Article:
Google Scholar 

  21. Holme, J. J. (2002). Buying homes, buying schools: School choice and the social construction of school quality. Harvard Educational Review, 72(2), 177–206.

    Article  Google Scholar 

  22. Horsford, S. D., Scott, J. T., & Anderson, G. L. (2018). The politics of education policy in an era of inequality: Possibilities for democratic schooling. Routledge.

  23. Jabbar, H. (2016). Selling schools: Marketing and recruitment strategies in New Orleans. Peabody Journal of Education, 91(1), 4–23.

    Article  Google Scholar 

  24. Jenkins, D. (2018). From segregation to congregation: A case study of community engaged urban school reform (Doctoral dissertation). Available from ProQuest Dissertations & Theses database.

  25. Jimerson, L. (2002). Interdistrict open enrollment: The benign choice? The Clearing House, 76(1), 16–19.

    Article  Google Scholar 

  26. Kahlenberg, R. D., & Potter, H. (2015). Restoring Shanker’s vision for charter schools. American Educator, 38(4), 4.

    Google Scholar 

  27. Kotok, S., Knight, D. S., Jabbar, H., Rivera, L. E., & Rincones, R. (2019). On becoming a district of choice: Implications for equity along the United States-Mexico border. Educational Administration Quarterly, 55, 615–656.

    Article  Google Scholar 

  28. Lipman, P. (2011). Contesting the city: Neoliberal urbanism and the cultural politics of education reform in Chicago. Discourse: Studies in the Cultural Politics of Education, 32(2), 217–234.

    Google Scholar 

  29. Lipsitz, G. (2011). How racism takes place. Philadelphia: Temple University Press.

    Google Scholar 

  30. Lubienski, C., & Lubienski, S. T. (2006). Charter schools, academic achievement and NCLB. Journal of School Choice, 1(3), 55–62.

    Article  Google Scholar 

  31. McNulty, C. P., & Roseboro, D. L. (2009). “I’m not really that bad”: Alternative school students, stigma, and identity politics. Equity & Excellence in Education, 42(4), 412–427.

    Article  Google Scholar 

  32. McWilliams, J. A. (2017). The neighborhood school stigma: School choice, stratification, and shame. Policy Futures in Education, 15(2), 221–238.

    Article  Google Scholar 

  33. Merriam, S. B. (2009). Qualitative research: A guide to design and implementation (2nd ed.). San Francisco, CA: Jossey-Bass.

    Google Scholar 

  34. Oakes, J. (1995). Two cities’ tracking and within-school segregation. Teachers College Record, 96(4), 681–690.

    Google Scholar 

  35. Orfield, G., & Ayscue, J. B. (Eds.). (2018). Discrimination in elite public schools: Investigating Buffalo. New York: Teachers College Press.

    Google Scholar 

  36. Pattillo, M. (2015). Everyday politics of school choice in the Black community. Du Bois Review: Social Science Research on Race, 12(1), 41–71.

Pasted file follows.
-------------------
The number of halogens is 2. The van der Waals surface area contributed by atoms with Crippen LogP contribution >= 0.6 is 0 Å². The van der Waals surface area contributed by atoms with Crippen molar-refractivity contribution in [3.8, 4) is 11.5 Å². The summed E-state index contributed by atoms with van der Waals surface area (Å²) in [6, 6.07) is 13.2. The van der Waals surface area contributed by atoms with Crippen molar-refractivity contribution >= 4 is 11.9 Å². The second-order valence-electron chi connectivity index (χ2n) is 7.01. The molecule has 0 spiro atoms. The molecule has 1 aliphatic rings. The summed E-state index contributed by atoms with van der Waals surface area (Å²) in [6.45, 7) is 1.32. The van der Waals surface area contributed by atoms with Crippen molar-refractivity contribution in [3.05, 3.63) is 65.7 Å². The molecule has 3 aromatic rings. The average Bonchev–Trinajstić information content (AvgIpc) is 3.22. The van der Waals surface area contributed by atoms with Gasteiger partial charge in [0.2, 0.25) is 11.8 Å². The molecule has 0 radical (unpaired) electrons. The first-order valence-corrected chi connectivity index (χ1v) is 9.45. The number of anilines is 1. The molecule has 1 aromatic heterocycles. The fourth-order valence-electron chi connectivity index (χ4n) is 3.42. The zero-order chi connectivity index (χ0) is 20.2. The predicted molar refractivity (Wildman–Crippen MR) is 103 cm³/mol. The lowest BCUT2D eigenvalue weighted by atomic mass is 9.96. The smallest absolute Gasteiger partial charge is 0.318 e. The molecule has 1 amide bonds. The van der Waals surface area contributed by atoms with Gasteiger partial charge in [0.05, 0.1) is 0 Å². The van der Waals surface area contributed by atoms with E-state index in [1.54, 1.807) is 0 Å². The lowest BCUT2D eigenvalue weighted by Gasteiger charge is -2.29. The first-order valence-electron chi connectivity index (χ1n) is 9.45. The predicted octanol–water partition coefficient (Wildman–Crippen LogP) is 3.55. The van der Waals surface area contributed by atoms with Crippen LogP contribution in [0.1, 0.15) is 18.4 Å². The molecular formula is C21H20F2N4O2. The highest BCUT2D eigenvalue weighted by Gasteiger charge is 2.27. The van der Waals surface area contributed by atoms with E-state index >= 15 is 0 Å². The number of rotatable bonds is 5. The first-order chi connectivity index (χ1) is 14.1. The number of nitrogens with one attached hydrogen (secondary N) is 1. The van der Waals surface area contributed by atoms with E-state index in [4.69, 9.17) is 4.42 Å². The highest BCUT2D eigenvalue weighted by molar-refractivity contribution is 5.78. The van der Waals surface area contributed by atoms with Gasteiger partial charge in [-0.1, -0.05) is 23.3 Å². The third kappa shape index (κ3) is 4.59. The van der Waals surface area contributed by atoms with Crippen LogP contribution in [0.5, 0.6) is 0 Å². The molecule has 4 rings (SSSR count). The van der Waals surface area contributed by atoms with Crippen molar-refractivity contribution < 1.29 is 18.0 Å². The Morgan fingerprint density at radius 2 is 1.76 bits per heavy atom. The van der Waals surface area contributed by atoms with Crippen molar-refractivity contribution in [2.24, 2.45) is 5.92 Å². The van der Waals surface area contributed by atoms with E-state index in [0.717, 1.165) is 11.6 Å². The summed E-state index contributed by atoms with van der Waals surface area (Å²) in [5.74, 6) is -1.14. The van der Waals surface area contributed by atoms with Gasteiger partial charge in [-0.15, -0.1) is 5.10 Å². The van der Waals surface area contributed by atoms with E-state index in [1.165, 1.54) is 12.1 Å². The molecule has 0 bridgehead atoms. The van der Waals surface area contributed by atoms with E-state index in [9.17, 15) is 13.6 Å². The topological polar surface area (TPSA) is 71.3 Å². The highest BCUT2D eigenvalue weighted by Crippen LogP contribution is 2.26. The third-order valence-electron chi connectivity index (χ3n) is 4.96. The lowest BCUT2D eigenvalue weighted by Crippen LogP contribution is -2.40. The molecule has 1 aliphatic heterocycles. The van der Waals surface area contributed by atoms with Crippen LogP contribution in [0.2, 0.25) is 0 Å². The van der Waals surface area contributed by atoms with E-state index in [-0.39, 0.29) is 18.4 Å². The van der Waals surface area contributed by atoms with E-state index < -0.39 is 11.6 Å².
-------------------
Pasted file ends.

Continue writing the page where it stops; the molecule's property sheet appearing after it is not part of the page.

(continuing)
Article  Google Scholar 

  37. Pedroni, T. C. (2013). Market movements: African American involvement in school voucher reform. London: Routledge.

    Book  Google Scholar 

  38. Quartz, K. H., Thomas, A., Anderson, L., Masyn, K., Lyons, K. B., & Olsen, B. (2008). Careers in motion: A longitudinal retention study of role changing among early-career urban educators. Teachers College Record, 110(1), 218–250.

    Google Scholar 

  39. Rothstein, R. (2017). The color of law: A forgotten history of how our government segregated America. New York: Liveright Publishing.

    Google Scholar 

  40. Saporito, S., & Lareau, A. (1999). School selection as a process: The multiple dimensions of race in framing educational choice. Social Problems, 46(3), 418–439.

    Article  Google Scholar 

  41. Scott, J., & Holme, J. J. (2016). The political economy of market-based educational policies: Race and reform in urban school districts, 1915 to 2016. Review of Research in Education, 40(1), 250–297.

    Article  Google Scholar 

  42. Strauss, A., & Corbin, J. (1994). Grounded Theory Methodology: An Overview. In N. K. Denzin & Y. S. Lincoln (Eds.), Handbook of qualitative research (Chap. 17, pp. 273–285). Thousand Oaks, CA: SAGE.

  43. Tani, S. (2001). Bad reputation–bad reality? The intertwining and contested images of a place. Fennia-International Journal of Geography, 179(2), 143–157.

    Google Scholar 

  44. Tyack, D. B. (1974). The one best system: A history of American urban education (Vol. 95). Cambridge: Harvard University Press.

    Book  Google Scholar 

Download references

Author information

Affiliations

Authors

Corresponding author

Correspondence to DeMarcus A. Jenkins.

Additional information

Publisher's Note

Springer Nature remains neutral with regard to jurisdictional claims in published maps and institutional affiliations.

Rights and permissions

Reprints and Permissions

About this article

Verify currency and authenticity via CrossMark

Cite this article

Jenkins, D.A. School Reputation as a Site of Struggle: An Investigation of the Impact of School Choice in Washington, DC on a Neighborhood Public School. Urban Rev 52, 904–923 (2020). https://doi.org/10.1007/s11256-020-00562-2

Download citation

Keywords

  • Urban education
  • School choice
  • School reputation
  • Market-based education reform